In anticipation of Apprenticeship Week (February 3 to 7), in-Cumbria meets up with rising star Jade Hughes to learn about her story so far and plans for the future.

Jade Hughes, 19, of Broughton, near Cockermouth, is an instrumentation apprentice at TSP Engineering in Workington.

She was recently highly commended in the Rising Star category of the national Make UK Awards.

She began work at the Derwent Howe-based TSP Engineering in 2017.

Following gaining GCSEs at Cockermouth School, she decided to follow in her brother Brad’s footsteps and go down the apprenticeship route.

Brad completed his apprenticeship in 2017.

Jade said: “I would hear how much variation his days would hold, how much independence and respect he was gaining, and how he had the opportunity to gain work experience improving his employability for the future – which all appealed to me.

“I have always been one to challenge and push myself, so an apprenticeship always seemed like the best option, allowing my current skills to be developed whilst learning new ones from the more experienced workers around me.

“The element of working while learning, from both an educational and personal perspective, were also important to me.

“An apprenticeship allows me to gain experience of both the job role and a working environment. So far, this has allowed my knowledge to improve, my understanding of what it means to be both part of a team and to be independent in my tasks, as well as giving me the confidence to trust in my ability.

“My main aim and ambition has always been to work in the manufacturing industry.

“I love being busy and to be faced with challenges resulting in me having to find smarter ways of working. The manufacturing industry provides me with this.

“Secondly is the scale of manufacturing in Cumbria. It is the largest sector of the Cumbrian economy leading to the county being home to some of the most specialist and innovative manufacturing firms in the UK, so where better to learn and start a career?”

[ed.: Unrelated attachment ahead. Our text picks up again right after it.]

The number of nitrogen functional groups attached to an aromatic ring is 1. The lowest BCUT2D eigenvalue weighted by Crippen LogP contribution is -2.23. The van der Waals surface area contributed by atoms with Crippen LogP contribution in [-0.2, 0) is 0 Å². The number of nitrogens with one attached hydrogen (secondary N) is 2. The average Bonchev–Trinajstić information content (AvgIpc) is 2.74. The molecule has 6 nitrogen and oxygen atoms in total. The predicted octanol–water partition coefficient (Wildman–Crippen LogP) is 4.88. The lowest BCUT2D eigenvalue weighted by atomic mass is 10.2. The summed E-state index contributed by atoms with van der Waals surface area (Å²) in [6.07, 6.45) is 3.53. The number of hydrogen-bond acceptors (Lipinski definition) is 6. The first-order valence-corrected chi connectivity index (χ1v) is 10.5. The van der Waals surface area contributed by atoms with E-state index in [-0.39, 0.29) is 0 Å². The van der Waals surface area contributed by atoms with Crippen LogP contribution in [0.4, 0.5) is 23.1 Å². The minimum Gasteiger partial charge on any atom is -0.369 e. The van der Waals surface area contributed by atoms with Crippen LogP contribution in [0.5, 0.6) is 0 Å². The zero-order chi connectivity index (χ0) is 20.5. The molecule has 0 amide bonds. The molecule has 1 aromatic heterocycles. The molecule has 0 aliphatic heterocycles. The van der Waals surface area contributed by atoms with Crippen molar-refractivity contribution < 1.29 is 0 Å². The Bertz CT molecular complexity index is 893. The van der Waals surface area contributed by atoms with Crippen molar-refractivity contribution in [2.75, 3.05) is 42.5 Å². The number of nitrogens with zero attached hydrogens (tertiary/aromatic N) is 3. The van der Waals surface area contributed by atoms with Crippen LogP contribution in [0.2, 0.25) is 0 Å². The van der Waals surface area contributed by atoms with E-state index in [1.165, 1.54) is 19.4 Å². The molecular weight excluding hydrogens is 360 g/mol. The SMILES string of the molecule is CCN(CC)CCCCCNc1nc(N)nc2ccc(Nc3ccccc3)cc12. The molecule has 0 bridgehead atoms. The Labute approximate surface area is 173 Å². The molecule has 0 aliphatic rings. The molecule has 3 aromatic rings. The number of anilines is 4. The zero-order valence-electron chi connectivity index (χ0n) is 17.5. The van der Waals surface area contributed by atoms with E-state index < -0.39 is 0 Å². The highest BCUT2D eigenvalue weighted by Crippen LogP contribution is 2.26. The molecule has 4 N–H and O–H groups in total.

Jade said every day was different at TSP, as they often had more than 30 projects from several companies underway on the shopfloor at any one time.

She adds: “This means my days are constantly changing and jobs can vary from PAT testing to working on large high-profile complex projects for nuclear clients.”

Jade began work as a 17-year-old and was the only female alongside 120 male workers.

She says: “TSP Engineering is a male-dominated environment, full of workers who are much older than me, much more experienced than me, and probably much more confident than me - I’d be fibbing if I said I wasn’t nervous!

“Although, women in engineering are becoming more popular, we’re still a minority, so I had prepared myself for this before deciding to pursue a career in the sector. I was worried I wouldn’t be taken seriously, or people would assume I wouldn’t want to get stuck in or ‘break a nail’. Being an apprentice, and a female one at that, I knew I was going to have to prove myself to some extent.”

She was nominated for the Rising Star Award, given to apprentices who have seized training and development opportunities, made significant contributions to support the activities of their employer.

Jade says: “I couldn’t believe I’d been shortlisted. It felt amazing, it felt great to be appreciated by my employer.

“When I was highly commended, again I couldn’t believe it. I felt so lucky to be nominated, never mind being shortlisted and attending a fancy ceremony surrounded by industry experts and manufacturing leaders in Manchester, so hearing my name being called for highly commended felt incredible.

There was never supposed to be a highly commended in my category however, the judges said after reading all the things I had achieved and interviewing me they had to award me with something – in a way this made it even more special! Who would have thought a young girl from a small town in Cumbria would have impressed a bunch of manufacturing experts so much they had to create an award for her?”